Discovery is also in it for “the long term,” said spokesman Leavy, citing the three to five years that other cable channels have needed to develop audience-grabbing hits and firmly establish themselves.
He declined to specify what Discovery has spent so far on the venture, calling media estimates high. But he pointed to long-term advertising contracts with major companies including Procter & Gamble, and hopes of new carriage fees from cable providers that have been airing the channel for free.
Viewership that has been lower than expected, however, has meant “make goods” in ad time for sponsors.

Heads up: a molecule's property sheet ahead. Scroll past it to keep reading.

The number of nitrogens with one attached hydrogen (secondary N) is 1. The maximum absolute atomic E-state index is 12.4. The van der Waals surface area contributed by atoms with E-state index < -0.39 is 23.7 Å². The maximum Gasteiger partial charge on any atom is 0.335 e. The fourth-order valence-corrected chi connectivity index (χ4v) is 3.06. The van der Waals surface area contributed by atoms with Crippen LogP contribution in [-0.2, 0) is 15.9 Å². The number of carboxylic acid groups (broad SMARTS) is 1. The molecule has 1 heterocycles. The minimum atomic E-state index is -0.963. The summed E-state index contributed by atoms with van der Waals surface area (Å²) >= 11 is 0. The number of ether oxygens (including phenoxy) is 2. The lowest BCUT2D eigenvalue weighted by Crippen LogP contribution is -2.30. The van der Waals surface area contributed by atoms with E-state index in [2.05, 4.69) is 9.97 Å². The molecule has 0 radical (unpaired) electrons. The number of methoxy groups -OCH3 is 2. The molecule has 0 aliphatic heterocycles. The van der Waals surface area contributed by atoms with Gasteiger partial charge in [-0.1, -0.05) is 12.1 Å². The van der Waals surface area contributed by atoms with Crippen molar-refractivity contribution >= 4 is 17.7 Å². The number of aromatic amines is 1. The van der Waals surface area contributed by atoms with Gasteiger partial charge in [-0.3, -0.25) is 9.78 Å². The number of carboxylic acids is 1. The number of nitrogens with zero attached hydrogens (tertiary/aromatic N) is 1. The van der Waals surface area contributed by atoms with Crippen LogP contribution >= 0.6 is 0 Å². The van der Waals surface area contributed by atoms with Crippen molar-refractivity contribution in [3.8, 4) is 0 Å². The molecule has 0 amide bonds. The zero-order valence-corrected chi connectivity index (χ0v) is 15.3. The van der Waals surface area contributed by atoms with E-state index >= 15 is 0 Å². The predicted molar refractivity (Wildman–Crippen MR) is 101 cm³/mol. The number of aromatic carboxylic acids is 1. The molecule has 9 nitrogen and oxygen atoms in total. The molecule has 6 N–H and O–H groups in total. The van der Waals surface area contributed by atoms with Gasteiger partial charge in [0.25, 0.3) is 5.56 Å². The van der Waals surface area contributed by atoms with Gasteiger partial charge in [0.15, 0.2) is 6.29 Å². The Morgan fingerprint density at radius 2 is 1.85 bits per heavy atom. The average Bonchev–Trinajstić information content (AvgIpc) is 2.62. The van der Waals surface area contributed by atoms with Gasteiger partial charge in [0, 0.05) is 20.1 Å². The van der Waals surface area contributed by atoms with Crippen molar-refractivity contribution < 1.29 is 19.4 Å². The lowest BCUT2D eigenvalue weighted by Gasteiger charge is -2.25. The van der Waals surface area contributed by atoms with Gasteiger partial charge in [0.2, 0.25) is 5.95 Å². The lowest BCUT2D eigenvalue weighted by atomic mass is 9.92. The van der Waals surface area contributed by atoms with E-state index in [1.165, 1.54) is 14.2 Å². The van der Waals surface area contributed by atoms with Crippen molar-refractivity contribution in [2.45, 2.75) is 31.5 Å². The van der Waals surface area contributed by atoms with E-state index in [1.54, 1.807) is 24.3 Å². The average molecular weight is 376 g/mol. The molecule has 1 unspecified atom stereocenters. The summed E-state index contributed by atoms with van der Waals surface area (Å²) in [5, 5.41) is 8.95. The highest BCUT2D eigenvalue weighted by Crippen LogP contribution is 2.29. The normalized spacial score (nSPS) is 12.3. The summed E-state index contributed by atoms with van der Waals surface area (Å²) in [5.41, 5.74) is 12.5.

Winfrey, who describes herself as obsessed by ratings for the first time in her career, said she’s giving OWN “everything I’ve got. I’ve spent more energy doing this than anything I’ve ever done in my whole life.”
With good reason. “I walked in today (to OWN’s offices) and felt uplifted to see my name on the door, Oprah Winfrey Network,” she said. “Just to … be able to sit in a room with a team of people presenting you with ideas _ what a gift that is.”
It has also made OWN her ultimate responsibility.
“Every third week, someone new was in charge, and now she’s in charge. From where I sit, this is going to be her success or her failure,” said analyst Carroll.
Winfrey claims to have an unlikely sounding Plan B if the channel falls short.
“If this doesn’t work out, I’m going to go into organic farming in Maui. And I’m not kidding.”
EDITOR’S NOTE _ Lynn Elber is a national television columnist for The Associated Press. She can be reached at lelber(at)ap.org.